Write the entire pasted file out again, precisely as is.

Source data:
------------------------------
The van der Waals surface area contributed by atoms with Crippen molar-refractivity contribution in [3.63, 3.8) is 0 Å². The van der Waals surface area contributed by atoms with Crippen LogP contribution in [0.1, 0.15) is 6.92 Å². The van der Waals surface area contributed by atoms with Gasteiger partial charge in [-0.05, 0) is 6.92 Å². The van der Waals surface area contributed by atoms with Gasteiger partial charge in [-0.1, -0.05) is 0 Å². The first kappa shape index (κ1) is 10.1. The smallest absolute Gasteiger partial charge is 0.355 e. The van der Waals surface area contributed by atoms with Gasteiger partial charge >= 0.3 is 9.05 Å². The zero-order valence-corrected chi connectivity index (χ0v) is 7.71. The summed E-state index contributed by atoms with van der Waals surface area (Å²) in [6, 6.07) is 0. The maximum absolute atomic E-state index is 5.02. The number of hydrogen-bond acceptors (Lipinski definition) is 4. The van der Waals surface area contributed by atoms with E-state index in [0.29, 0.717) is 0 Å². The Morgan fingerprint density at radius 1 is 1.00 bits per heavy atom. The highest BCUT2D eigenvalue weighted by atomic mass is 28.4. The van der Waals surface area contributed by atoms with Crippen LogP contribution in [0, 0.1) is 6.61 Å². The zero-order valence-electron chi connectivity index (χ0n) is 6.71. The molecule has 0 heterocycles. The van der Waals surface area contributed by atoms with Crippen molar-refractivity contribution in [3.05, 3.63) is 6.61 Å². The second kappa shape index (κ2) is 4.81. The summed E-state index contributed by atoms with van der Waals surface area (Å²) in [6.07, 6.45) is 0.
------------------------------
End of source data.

The van der Waals surface area contributed by atoms with Crippen molar-refractivity contribution in [3.63, 3.8) is 0 Å². The van der Waals surface area contributed by atoms with Crippen LogP contribution in [0.1, 0.15) is 6.92 Å². The van der Waals surface area contributed by atoms with Gasteiger partial charge in [-0.05, 0) is 6.92 Å². The van der Waals surface area contributed by atoms with Gasteiger partial charge in [-0.1, -0.05) is 0 Å². The first kappa shape index (κ1) is 10.1. The smallest absolute Gasteiger partial charge is 0.355 e. The van der Waals surface area contributed by atoms with Gasteiger partial charge >= 0.3 is 9.05 Å². The zero-order valence-corrected chi connectivity index (χ0v) is 7.71. The summed E-state index contributed by atoms with van der Waals surface area (Å²) in [6, 6.07) is 0. The maximum absolute atomic E-state index is 5.02. The number of hydrogen-bond acceptors (Lipinski definition) is 4. The van der Waals surface area contributed by atoms with E-state index in [0.29, 0.717) is 0 Å². The Morgan fingerprint density at radius 1 is 1.00 bits per heavy atom. The highest BCUT2D eigenvalue weighted by atomic mass is 28.4. The van der Waals surface area contributed by atoms with Crippen LogP contribution in [0, 0.1) is 6.61 Å². The zero-order valence-electron chi connectivity index (χ0n) is 6.71. The molecule has 0 heterocycles. The van der Waals surface area contributed by atoms with Crippen molar-refractivity contribution in [3.05, 3.63) is 6.61 Å². The second kappa shape index (κ2) is 4.81. The summed E-state index contributed by atoms with van der Waals surface area (Å²) in [6.07, 6.45) is 0.